Lunch done, and feeling like I wouldn’t need to eat for several days, we headed back to Paul’s. Paul was working next day, Monday, so I headed out solo for a day walk from Okehampton, unencumbered by my big pack. Although it was just as cold as the day before, I could make this up as I went along – it was largely about staying out of Paul’s way for a few hours.

I headed up onto the moor, after a stop for breakfast at Okehampton station, the easy way – following the road up to the military training camp, and continuing with the tracks. A nice easy walk. The idea was that I might go and pick off some tors and rocks I’d not done before, largely obscure ones, if I felt like it.

It was all pleasant enough until I got to Hart Tor where the wind started to bite. So I had a good long sit in the lee of the tor before moving on. I stayed with the tracks up to East Mill Tor, and made myself at least walk over all of its considerable extent. A further sit in the only patch of shelter I could find – wedged in between a couple of outcrops.

The wind was still biting cold, and any enthusiasm I may have still had for probing further south, was by now gone. I opted for an easy return along the tracks, trying to at least take different tracks where possible.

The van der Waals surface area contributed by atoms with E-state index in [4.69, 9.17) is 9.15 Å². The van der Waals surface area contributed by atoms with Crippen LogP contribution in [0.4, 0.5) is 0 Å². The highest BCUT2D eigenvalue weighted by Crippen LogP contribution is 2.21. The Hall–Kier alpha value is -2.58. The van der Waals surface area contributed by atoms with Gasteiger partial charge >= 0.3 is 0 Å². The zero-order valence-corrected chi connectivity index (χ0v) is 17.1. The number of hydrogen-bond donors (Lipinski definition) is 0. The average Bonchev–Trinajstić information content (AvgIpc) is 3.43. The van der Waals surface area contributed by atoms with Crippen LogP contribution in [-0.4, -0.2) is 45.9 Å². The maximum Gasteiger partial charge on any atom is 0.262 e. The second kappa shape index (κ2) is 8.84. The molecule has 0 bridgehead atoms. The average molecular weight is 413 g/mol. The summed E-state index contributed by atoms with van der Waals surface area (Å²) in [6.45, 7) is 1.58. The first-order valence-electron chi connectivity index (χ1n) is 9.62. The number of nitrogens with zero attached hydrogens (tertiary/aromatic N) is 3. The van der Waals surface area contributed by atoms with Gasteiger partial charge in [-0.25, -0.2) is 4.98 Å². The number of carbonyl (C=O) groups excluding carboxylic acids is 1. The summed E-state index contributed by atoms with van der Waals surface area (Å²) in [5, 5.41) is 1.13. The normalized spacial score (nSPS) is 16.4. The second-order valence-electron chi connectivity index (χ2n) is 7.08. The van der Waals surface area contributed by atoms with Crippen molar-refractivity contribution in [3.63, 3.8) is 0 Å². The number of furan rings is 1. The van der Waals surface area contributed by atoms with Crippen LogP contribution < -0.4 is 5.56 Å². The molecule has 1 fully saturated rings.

Back at the station, I popped into the buffet again for a cream tea.

Then it was the return walk alongside the river back to Paul’s.


Somewhere on this trip I seem to have left my mojo, cowering from the cold wind. This happened last year too, and has further reinforced that I really don’t like being out in extreme cold. I’m really not a winter backpacker – I don’t enjoy it and just see it as an ordeal. I only do it under the notion that I should be getting out all year around. I think the time has come to embrace the fact that winter temperatures and me are not good friends, and I could use the time more profitably doing something that’s less of an ordeal.

It’s supposed to be fun after all.